- Timing your travel to catch the Quadrantids is useless when there are several independently moving layers of clouds for a full week.
- The Aurora Borealisis an elusive thing. We have a few long exposures with it showing, but we didn't see anything with our bare eyes.
- The few minutes when we saw stars, meteors, the moon, Jupiter, and Venus all at once were worth it and more.
- Survival is no joke up there. They keep a coal mine running just to power their local plant.
- That plant has its own storage facility for coal in case the mine shuts down.
- There are several independent "fire houses" that can provide energy and heat in case the power plant shuts down.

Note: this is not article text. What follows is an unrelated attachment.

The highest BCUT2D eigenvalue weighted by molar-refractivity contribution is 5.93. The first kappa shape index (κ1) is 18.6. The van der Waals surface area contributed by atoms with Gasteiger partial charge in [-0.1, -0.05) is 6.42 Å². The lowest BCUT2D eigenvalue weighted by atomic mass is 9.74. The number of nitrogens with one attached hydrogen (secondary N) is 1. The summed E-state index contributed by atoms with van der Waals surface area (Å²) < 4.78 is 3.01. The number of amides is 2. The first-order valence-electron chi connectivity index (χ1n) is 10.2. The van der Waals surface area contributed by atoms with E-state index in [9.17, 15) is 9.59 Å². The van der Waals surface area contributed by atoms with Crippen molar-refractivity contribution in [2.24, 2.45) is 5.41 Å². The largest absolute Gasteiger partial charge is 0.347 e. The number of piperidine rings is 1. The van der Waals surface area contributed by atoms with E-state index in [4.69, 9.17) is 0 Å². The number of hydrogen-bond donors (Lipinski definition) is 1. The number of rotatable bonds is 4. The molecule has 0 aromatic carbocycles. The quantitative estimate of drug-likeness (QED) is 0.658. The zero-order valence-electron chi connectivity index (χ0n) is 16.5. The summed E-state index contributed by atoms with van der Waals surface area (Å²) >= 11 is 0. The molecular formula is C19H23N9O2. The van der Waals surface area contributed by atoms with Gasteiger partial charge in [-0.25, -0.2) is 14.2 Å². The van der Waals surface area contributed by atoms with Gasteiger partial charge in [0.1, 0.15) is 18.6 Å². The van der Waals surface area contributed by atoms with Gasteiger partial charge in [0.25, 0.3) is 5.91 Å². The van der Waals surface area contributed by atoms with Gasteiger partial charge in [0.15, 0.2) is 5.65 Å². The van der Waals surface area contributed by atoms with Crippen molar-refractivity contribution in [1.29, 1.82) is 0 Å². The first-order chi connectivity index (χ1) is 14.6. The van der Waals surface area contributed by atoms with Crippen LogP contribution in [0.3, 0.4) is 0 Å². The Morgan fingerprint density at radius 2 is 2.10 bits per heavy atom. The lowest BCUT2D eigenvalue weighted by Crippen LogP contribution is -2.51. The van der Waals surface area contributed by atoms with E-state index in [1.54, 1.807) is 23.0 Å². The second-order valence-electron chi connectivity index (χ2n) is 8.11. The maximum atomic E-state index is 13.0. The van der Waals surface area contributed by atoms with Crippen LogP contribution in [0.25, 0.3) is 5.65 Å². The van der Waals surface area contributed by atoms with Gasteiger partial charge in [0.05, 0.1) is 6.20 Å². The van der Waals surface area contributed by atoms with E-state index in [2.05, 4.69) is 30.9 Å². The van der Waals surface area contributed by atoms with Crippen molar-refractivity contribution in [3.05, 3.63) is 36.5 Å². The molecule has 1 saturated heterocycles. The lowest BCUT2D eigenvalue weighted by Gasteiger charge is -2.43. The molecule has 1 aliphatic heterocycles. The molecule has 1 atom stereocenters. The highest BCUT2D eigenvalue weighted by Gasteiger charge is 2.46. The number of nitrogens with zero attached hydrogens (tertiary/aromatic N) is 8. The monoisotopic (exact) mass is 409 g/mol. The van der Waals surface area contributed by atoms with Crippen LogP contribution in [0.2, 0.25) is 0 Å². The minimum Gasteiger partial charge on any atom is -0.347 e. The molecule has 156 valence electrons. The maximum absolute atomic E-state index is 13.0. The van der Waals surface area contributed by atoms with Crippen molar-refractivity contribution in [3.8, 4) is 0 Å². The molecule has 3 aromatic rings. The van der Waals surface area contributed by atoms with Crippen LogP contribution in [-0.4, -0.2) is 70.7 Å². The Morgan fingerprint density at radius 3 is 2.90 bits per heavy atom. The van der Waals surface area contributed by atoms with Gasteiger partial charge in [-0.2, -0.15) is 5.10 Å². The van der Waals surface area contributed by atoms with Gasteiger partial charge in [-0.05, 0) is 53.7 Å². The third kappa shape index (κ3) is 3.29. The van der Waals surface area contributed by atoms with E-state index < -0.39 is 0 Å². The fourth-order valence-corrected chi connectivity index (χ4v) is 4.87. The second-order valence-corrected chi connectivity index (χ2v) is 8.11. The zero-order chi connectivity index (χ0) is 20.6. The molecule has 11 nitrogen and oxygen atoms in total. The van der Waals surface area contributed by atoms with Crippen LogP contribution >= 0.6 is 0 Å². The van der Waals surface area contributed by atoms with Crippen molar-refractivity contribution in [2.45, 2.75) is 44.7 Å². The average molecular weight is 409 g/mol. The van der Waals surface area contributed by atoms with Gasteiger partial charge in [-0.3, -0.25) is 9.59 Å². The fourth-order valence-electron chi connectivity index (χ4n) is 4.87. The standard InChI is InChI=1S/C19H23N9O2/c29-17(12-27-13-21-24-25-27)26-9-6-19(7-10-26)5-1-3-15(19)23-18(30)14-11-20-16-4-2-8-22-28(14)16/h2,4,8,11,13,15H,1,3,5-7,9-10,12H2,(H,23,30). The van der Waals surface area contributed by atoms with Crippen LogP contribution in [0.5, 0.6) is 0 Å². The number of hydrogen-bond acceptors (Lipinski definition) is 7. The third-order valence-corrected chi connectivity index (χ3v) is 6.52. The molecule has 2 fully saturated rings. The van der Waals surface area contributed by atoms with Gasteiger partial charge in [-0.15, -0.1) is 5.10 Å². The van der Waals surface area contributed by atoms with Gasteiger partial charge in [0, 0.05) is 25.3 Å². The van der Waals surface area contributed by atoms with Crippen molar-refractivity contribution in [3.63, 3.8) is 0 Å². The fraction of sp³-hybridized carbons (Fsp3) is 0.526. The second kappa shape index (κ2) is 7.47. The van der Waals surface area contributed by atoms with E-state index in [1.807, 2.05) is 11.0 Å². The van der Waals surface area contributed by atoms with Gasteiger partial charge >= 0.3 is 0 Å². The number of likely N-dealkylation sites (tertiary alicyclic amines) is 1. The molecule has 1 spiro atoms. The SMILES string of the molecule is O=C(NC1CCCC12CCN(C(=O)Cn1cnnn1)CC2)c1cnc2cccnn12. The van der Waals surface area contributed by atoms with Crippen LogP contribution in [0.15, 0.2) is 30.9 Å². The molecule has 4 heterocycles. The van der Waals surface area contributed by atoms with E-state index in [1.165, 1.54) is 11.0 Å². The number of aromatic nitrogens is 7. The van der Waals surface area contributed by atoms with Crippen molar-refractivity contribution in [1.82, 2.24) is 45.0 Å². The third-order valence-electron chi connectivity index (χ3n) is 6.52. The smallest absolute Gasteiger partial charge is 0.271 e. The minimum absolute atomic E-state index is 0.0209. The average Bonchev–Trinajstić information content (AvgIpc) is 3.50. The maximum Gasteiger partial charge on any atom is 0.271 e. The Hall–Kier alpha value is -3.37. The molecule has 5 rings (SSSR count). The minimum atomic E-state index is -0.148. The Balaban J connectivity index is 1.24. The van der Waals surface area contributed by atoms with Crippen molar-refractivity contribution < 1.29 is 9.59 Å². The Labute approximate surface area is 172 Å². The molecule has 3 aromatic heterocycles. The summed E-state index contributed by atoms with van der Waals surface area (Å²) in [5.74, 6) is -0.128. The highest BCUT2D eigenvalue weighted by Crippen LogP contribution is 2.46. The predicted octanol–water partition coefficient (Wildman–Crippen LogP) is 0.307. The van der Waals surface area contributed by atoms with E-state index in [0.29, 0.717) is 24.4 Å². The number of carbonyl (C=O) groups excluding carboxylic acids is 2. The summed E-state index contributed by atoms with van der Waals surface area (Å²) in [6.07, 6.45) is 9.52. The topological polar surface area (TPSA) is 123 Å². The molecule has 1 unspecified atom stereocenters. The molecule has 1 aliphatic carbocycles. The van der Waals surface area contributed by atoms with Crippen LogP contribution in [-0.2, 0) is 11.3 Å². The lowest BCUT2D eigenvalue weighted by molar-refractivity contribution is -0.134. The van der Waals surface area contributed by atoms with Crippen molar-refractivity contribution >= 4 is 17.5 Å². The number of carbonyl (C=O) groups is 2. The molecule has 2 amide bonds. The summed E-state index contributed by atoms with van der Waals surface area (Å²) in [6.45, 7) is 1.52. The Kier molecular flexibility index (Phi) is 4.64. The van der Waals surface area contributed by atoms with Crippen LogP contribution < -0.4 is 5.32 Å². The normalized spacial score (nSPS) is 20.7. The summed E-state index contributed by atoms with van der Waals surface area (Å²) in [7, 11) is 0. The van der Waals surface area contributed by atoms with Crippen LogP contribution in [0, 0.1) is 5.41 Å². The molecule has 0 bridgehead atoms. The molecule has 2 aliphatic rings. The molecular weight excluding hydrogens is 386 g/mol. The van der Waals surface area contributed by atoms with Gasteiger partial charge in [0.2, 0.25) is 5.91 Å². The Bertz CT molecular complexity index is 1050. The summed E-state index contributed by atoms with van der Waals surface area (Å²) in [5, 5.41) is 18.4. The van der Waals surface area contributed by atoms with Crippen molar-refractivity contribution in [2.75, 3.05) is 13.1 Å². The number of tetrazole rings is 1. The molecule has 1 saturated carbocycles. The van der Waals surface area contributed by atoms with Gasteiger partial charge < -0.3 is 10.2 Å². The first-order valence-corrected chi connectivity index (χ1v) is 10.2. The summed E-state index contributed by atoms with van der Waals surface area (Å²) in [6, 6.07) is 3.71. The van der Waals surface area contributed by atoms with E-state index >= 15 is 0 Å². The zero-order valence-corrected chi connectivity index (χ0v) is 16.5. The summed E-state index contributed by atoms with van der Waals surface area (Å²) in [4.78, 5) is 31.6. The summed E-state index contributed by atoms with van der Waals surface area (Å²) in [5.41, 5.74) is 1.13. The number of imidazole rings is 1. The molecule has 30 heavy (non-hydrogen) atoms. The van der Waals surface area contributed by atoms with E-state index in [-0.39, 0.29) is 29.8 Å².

- The seed vault is somewhat boring on the outside, but it's one of the most important sites on Earth and visiting it was nice.
All in all, it was well worth it.
PS: If you know anyone working with Google Maps, ask them to consider improving their coverage of the Arctic. This is a real pity. As is the rest of the Arctic and the fact that Google Earth cheats you out of the North and South Pole by stretching adjacent tiles into and over them.